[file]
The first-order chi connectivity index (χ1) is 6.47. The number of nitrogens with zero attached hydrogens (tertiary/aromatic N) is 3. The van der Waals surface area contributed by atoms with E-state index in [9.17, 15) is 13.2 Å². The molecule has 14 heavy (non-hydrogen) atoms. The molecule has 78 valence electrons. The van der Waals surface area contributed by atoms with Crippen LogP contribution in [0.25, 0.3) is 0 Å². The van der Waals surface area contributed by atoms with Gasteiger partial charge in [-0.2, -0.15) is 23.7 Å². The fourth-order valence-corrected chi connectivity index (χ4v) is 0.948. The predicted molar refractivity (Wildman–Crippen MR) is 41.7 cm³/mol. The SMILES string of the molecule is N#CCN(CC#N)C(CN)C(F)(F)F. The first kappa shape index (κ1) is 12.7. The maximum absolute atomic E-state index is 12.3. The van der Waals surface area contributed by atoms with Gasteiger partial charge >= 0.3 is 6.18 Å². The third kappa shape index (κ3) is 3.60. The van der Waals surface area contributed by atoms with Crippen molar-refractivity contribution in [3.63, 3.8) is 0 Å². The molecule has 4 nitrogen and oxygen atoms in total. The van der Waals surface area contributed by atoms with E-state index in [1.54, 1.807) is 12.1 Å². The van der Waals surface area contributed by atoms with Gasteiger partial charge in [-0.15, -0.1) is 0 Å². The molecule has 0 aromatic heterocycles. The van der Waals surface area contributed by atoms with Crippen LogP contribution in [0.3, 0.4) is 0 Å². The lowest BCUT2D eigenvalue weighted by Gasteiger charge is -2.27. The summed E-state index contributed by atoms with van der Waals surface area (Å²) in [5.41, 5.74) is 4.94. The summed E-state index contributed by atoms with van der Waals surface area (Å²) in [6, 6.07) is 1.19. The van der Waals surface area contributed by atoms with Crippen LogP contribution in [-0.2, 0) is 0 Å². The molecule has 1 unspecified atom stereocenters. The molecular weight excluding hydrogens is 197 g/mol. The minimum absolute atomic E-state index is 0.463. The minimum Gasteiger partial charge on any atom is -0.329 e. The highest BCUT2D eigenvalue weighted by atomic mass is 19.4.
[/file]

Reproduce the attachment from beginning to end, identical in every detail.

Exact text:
The first-order chi connectivity index (χ1) is 6.47. The number of nitrogens with zero attached hydrogens (tertiary/aromatic N) is 3. The van der Waals surface area contributed by atoms with E-state index in [9.17, 15) is 13.2 Å². The molecule has 14 heavy (non-hydrogen) atoms. The molecule has 78 valence electrons. The van der Waals surface area contributed by atoms with Crippen LogP contribution in [0.25, 0.3) is 0 Å². The van der Waals surface area contributed by atoms with Gasteiger partial charge in [-0.2, -0.15) is 23.7 Å². The fourth-order valence-corrected chi connectivity index (χ4v) is 0.948. The predicted molar refractivity (Wildman–Crippen MR) is 41.7 cm³/mol. The SMILES string of the molecule is N#CCN(CC#N)C(CN)C(F)(F)F. The first kappa shape index (κ1) is 12.7. The maximum absolute atomic E-state index is 12.3. The van der Waals surface area contributed by atoms with Gasteiger partial charge >= 0.3 is 6.18 Å². The third kappa shape index (κ3) is 3.60. The van der Waals surface area contributed by atoms with Crippen molar-refractivity contribution in [3.63, 3.8) is 0 Å². The molecule has 4 nitrogen and oxygen atoms in total. The van der Waals surface area contributed by atoms with E-state index in [1.54, 1.807) is 12.1 Å². The van der Waals surface area contributed by atoms with Gasteiger partial charge in [-0.15, -0.1) is 0 Å². The molecule has 0 aromatic heterocycles. The van der Waals surface area contributed by atoms with Crippen LogP contribution in [0.3, 0.4) is 0 Å². The lowest BCUT2D eigenvalue weighted by Gasteiger charge is -2.27. The summed E-state index contributed by atoms with van der Waals surface area (Å²) in [5.41, 5.74) is 4.94. The summed E-state index contributed by atoms with van der Waals surface area (Å²) in [6, 6.07) is 1.19. The van der Waals surface area contributed by atoms with Crippen LogP contribution in [-0.2, 0) is 0 Å². The molecule has 1 unspecified atom stereocenters. The molecular weight excluding hydrogens is 197 g/mol. The minimum absolute atomic E-state index is 0.463. The minimum Gasteiger partial charge on any atom is -0.329 e. The highest BCUT2D eigenvalue weighted by atomic mass is 19.4.